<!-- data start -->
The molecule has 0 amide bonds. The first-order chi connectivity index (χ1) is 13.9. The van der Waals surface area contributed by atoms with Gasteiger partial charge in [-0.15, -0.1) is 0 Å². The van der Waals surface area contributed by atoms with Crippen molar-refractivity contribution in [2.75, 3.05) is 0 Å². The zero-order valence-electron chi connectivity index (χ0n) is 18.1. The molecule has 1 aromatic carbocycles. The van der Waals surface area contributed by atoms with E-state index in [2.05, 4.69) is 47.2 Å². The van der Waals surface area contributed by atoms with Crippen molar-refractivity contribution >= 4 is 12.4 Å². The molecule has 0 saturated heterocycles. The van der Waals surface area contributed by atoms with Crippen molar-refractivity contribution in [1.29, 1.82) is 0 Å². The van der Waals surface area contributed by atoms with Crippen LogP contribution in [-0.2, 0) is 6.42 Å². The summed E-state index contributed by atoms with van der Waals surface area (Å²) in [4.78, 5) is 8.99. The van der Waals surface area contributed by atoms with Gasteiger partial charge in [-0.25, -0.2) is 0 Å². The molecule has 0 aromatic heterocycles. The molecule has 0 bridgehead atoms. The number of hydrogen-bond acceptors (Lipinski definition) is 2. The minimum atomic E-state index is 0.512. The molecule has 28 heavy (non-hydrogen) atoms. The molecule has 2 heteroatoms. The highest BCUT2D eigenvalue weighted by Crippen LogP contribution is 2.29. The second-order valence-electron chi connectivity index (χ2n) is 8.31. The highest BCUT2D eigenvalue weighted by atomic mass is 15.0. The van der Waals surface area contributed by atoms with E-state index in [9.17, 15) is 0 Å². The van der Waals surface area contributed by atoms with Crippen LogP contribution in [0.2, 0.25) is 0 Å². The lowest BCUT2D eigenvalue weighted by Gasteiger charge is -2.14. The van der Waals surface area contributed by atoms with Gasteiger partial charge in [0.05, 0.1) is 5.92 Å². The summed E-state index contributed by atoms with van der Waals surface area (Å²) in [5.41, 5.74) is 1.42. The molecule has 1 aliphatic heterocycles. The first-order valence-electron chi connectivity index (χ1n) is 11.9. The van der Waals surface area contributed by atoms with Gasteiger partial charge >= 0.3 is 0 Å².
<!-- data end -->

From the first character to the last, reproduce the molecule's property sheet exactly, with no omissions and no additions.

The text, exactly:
The molecule has 0 amide bonds. The first-order chi connectivity index (χ1) is 13.9. The van der Waals surface area contributed by atoms with Gasteiger partial charge in [-0.15, -0.1) is 0 Å². The van der Waals surface area contributed by atoms with Crippen molar-refractivity contribution in [2.75, 3.05) is 0 Å². The zero-order valence-electron chi connectivity index (χ0n) is 18.1. The molecule has 1 aromatic carbocycles. The van der Waals surface area contributed by atoms with E-state index in [2.05, 4.69) is 47.2 Å². The van der Waals surface area contributed by atoms with Crippen molar-refractivity contribution >= 4 is 12.4 Å². The molecule has 0 saturated heterocycles. The van der Waals surface area contributed by atoms with Crippen molar-refractivity contribution in [1.29, 1.82) is 0 Å². The van der Waals surface area contributed by atoms with Crippen LogP contribution in [-0.2, 0) is 6.42 Å². The summed E-state index contributed by atoms with van der Waals surface area (Å²) in [4.78, 5) is 8.99. The van der Waals surface area contributed by atoms with Gasteiger partial charge in [-0.25, -0.2) is 0 Å². The molecule has 0 aromatic heterocycles. The molecule has 0 bridgehead atoms. The number of hydrogen-bond acceptors (Lipinski definition) is 2. The minimum atomic E-state index is 0.512. The molecule has 28 heavy (non-hydrogen) atoms. The molecule has 2 heteroatoms. The highest BCUT2D eigenvalue weighted by Crippen LogP contribution is 2.29. The second-order valence-electron chi connectivity index (χ2n) is 8.31. The highest BCUT2D eigenvalue weighted by atomic mass is 15.0. The van der Waals surface area contributed by atoms with E-state index in [9.17, 15) is 0 Å². The van der Waals surface area contributed by atoms with Crippen LogP contribution in [0.2, 0.25) is 0 Å². The lowest BCUT2D eigenvalue weighted by Gasteiger charge is -2.14. The van der Waals surface area contributed by atoms with Gasteiger partial charge in [0.05, 0.1) is 5.92 Å². The summed E-state index contributed by atoms with van der Waals surface area (Å²) in [5.41, 5.74) is 1.42. The molecule has 1 aliphatic heterocycles. The first-order valence-electron chi connectivity index (χ1n) is 11.9. The van der Waals surface area contributed by atoms with Gasteiger partial charge >= 0.3 is 0 Å².